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Our Story

Setting kids up to succeed, make good choices

By Ann McGlynn

Editor’s note: This article appeared in St. Paul Lutheran Church’s Journey magazine.

It’s pretty quiet at the Treat House on this Friday afternoon. It’s about 2:20 p.m., and Ann Schwickerath is sitting in the living room chatting with visitors. There’s a knock on the door – the sign that the quiet is about to come to an energetic end.

“Hi! My name is Alejandro,” the first kiddo in the door says as he shakes the hand of one of the visitors. He is followed by a couple of others, then a few minutes later, a couple of others, and then a few more – until about 30 kids fill the house at 5th and Warren streets in Davenport. “How was your day?” Ann asks one of the kids in the afterschool and summer program she’s led with Carl Callaway, for nearly 25 years. “Stars all week!” she exclaims while checking a school planner. “Howdy, pal!” Ann says to yet another as he comes inside, sheds his coat, and sets down his backpack.

The kids counter with questions like “Can I go do homework?” and “Can I get a treat?” The organization is officially called Project Renewal, but everyone knows it as the Treat House. There’s no sign outside of the two houses and park that make up the campus – because no sign is needed. Ann and Carl live in one of the houses. The free-of-charge program is centered in the other house, with a computer lab, study space, shelves of games, and a well-stocked pantry and refrigerator. With about 50 kids on the roster at any given time, the afterschool program runs from 2:30-5:30 p.m. and the summer program at Sister Concetta Park from 9 a.m.-3 p.m.

“We’re a family here,” says Ann. “We watch out for each other. We help each other out.”

Sister Concetta Bendicente came to Davenport from Chicago to serve from her order, the Poor Handmaids of Jesus Christ. She moved in to the neighborhood just west of downtown Davenport, near St. Mary’s Church. Sister Concetta often spent time walking through the area. One day, she encountered a group of kids along Fifth Street. They were crying and scared – their grandfather was having a seizure and they thought he was dying.

Sister Concetta set her sights on a condemned house at Fifth and Warren streets. She led the effort to fix it up, and to be a positive presence in the neighborhood, caring for the elderly, homeless, and children. This was in the mid-1970s, when social service agencies were few and far between. Over time, the focus shifted to children. They turned the empty lot across the street into a park.

The name became Project Renewal. The once-condemned house is where Ann and Carl live. The park is Sister Concetta Park. And more recently, the organization purchased an empty house next door to expand its program.

The goal? Educating, building self-esteem, and affirming each child for his or her individual worth. Time there focuses on non-violent conflict resolution skills, interpersonal relationships, constructive use of time, and appropriate social behaviors.

Volunteers are an important part of Project Renewal. Regulars, like Amy and Dixie, huddle in small groups in the upstairs loft to listen to kids read aloud, or help as they finish their math homework for the day

Project Renewal also serves as a learning place for people interested in working in under-resourced communities. For example, a partnership with Notre Dame brings students to Fifth and Warren streets every year. Last summer, kids in the Treat House summer program took swimming lessons, were a part of a weekly Thursday night cookout, volunteered for the Bix at Six practice runs, and participated in the city’s park & rec programs.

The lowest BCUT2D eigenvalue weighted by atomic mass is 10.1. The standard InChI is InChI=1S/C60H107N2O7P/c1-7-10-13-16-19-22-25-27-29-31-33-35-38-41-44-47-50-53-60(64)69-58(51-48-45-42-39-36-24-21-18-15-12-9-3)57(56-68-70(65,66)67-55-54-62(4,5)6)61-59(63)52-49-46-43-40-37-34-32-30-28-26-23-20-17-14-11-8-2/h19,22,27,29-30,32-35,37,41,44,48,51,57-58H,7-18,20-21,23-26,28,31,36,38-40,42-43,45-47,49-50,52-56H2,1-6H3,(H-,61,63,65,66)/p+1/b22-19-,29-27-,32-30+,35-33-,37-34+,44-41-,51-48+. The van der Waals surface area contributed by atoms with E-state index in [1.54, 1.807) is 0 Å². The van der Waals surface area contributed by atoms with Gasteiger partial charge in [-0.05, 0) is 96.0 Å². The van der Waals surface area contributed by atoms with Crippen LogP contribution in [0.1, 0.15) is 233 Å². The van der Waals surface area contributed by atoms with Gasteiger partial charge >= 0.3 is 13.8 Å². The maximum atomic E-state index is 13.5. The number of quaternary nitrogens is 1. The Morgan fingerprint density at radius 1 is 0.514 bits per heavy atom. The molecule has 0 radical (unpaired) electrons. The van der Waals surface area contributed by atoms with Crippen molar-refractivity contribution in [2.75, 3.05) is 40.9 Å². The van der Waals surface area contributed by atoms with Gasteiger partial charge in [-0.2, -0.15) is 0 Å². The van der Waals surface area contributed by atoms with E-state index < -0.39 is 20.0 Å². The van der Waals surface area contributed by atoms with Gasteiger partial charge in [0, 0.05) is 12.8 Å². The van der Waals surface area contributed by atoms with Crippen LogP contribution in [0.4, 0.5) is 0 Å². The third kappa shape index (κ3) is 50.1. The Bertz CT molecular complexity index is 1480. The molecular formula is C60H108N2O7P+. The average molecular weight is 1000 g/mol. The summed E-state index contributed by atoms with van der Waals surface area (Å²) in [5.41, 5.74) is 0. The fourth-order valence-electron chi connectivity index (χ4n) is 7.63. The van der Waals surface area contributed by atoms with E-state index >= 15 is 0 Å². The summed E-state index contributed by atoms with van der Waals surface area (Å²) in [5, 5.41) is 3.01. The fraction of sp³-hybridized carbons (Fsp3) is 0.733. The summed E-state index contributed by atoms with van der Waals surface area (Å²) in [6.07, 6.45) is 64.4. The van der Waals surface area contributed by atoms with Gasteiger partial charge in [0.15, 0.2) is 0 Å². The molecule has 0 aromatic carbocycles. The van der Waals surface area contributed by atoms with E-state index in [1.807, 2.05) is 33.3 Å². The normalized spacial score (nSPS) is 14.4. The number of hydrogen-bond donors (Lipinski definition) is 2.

With the house filled with chatter, games, homework, and computer time now, Ann and Carl say goodbye to their visitors. It’s a bright and sunny day, and the kids are about to head out to play at the park. “Some of our families are overcoming past or present obstacles or abuses,” Ann said. “We’re hoping to set them up to succeed, to make good decisions, to make good choices.” But most importantly, Ann said, “We’re just a neighbor.”

We Are Unique

We serve children in all grades K-12.
We operate out of a house in the neighborhood, where staff and volunteers also live.
There is no charge for the services we provide families.


I am thankful for all the great things you have done for me through my life that have helped me become who I am today.


I have so much gratitude for all of the help you have given me since I was little, to my sister too. For years you were the only people I could open up to and be honest with and that was so crucial at the time. The program gave me a safe place to be, and furthermore you were one of the only people in my life to hold me truly accountable and set higher expectations. You have always supported the path I am on and I greatly appreciate that. Thank you for being a stable support in my Life. It really means everything to me.


I was honored to be able to come back to the program that made me the responsible man I am today and help with kids who were no different than I was. I wanted to positively impact those kids just like I was positively impacted by the helpers when I was a kid at the Treat House. The summer I spent working with all the kids was an amazing experience that I will never forget. I hope one day that the kids I worked with will come back when they are older and work and help with the program kids and let them know that you can do anything you want to do as long as you stay positive. I am completely blessed Project Renewal was there for me as a young kid from a struggling neighborhood, to feel safe and grow into a graduating college student. I don’t know where I would be without their help. I will be forever grateful for all that they have done for me and continue to do for kids in the area.